More than one-third of U.S. adults (over 72 million people) and 17% of U.S. children are obese.According to the World Health Organization (WHO), a body mass index (BMI) of 25–29kg/m2 is considered overweight, while a BMI of  >30kg/m2 is considered obese.2 During the past several decades, obesity rates doubled for adults and tripled for children. Recently, reports show differences in obesity prevalence by race and ethnicity. The National Health and Nutrition Examination Survey showed that among women aged 20 years and older, 51% of non-Hispanic black women were obese, compared with 43% of Mexican Americans and 33% of whites.1 In 2008, overall medical care costs related to obesity for U.S. adults were estimated to be as high as $147 billion. People who were obese had medical costs that were $1,429 higher than the cost for people of normal body weight.1

Currently, there are five classes of medications that are used for weight management:

FDA-Approved Treatments
     – Dopaminergic agents (e.g., phentermine, phendimetrazine, diethylpropion)

     – Pancreatic lipase inhibitor (e.g., orlistat)

Off-Label Treatments
     – Antidepressant agents (e.g., bupropion HCl)

     – Antiepileptics (e.g., topiramate, zonisamide)

     – Antidiabetic agents (e.g., metformin)

Dopaminergic agents act as appetite suppressants by stimulating dopaminergic neurotransmitter pathways in the brain. These drugs are approved for short-term use only. Possible side effects of this class may include insomnia, nervousness, euphoria, hypertension, tachycardia, and dry mouth. Phentermine is the most commonly prescribed appetite-suppressant in the United States.3 Clinical studies have shown that weight loss is greatest in the first week of therapy for both drug and placebo subjects and tends to decrease in succeeding weeks, although this mechanism is not well established or defined. The amount of weight loss associated with these drugs varies from trial to trial, depending on physician-investigator interaction, the population treated, and the diet prescribed. A 36-week randomized controlled trial (RCT) in 108 overweight women demonstrated a mean weight loss of 12.2kg (13%) with phentermine (30mg daily) compared to 4.8kg (5.2%) with placebo (P<0.001).In a six month RCT in 69 obese patients, diethylpropion was shown to have a mean weight loss of 9.3kg, compared to 3.1kg for placebo (P<0.001).5

Orlistat, a pancreatic lipase inhibitor, acts on the lumen of the small intestine and reduces fat absorption by about 30%. Possible side effects of this class include reduced absorption of fat-soluble vitamins, soft stools, and anal leakage. In a 52-week RCT, the orlistat group lost an average of 10.3kg by the end of Year 1. During Year 2, patients who continued orlistat regained, on average, half as much weight as those patients switched to placebo (P<0.001). Patients switched from placebo to orlistat lost an additional 0.9kg during Year 2, compared with a mean regain of 2.5kg in patients continued on placebo (P<0.001).7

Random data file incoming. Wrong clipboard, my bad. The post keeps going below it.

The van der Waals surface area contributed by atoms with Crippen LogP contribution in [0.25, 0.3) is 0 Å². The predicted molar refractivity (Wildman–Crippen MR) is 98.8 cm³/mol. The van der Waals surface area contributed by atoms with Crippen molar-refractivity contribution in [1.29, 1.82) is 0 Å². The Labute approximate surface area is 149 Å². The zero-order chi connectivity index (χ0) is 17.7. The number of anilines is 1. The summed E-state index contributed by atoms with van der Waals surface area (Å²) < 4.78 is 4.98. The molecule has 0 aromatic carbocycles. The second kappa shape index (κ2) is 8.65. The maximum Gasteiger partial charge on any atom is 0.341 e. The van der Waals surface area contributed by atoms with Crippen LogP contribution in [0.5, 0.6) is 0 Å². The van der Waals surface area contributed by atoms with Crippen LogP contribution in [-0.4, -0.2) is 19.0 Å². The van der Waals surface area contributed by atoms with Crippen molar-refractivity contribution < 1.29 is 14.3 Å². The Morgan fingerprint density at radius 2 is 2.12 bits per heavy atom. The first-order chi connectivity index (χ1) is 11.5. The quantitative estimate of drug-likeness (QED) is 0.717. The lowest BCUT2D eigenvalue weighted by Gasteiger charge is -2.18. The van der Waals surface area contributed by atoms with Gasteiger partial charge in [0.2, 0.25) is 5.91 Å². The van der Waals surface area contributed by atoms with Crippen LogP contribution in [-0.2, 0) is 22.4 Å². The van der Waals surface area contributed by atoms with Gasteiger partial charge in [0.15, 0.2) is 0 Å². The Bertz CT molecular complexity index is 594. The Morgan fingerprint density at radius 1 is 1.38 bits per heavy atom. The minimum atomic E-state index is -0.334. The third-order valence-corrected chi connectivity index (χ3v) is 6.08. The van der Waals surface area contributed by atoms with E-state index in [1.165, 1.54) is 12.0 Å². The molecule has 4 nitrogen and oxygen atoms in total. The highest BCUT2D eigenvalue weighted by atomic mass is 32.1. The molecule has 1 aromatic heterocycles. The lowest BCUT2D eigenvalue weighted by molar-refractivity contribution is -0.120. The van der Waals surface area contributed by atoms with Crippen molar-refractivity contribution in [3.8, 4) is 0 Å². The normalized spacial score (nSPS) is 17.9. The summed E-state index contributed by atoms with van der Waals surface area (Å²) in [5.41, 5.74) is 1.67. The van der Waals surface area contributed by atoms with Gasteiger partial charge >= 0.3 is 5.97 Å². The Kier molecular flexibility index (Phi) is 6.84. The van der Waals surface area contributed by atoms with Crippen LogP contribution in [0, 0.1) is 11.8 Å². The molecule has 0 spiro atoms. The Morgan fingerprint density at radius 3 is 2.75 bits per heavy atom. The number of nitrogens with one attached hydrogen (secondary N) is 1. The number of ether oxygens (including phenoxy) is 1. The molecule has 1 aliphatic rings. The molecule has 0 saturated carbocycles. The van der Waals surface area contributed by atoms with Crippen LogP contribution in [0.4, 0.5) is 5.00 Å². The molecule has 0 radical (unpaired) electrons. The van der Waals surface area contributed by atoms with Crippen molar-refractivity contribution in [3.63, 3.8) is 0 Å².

Sibutramine is part of a class of drugs that inhibits the reuptake of norepinephrine and serotonin, thereby increasing the secretion of norepinephrine and serotonin into the synaptic neural cleft. This action is thought to suppress appetite and increase satiety. This drug, however, was pulled off the market in 2010 and is no longer available in the U.S., due to an increased risk of cardiovascular events such as heart attacks and stoke.6

Treatments such as buproprion, topiramate, zonisamiade, and metformin, that are not FDA-approved for obesity, have shown in clinical trials to promote short-term weight loss and can be prescribed off-label. Clinical data show that bupropion, an antidepressant, can maintain modest weight loss in patients for up to one year. Antiepileptic agents such as topiramate and zonisamide are still being evaluated for their efficacy in obesity. Metformin may be most useful in patients with obesity and type 2 diabetes. It is believed that metformin exerts its weight-loss effects by acting as an appetite suppressant.3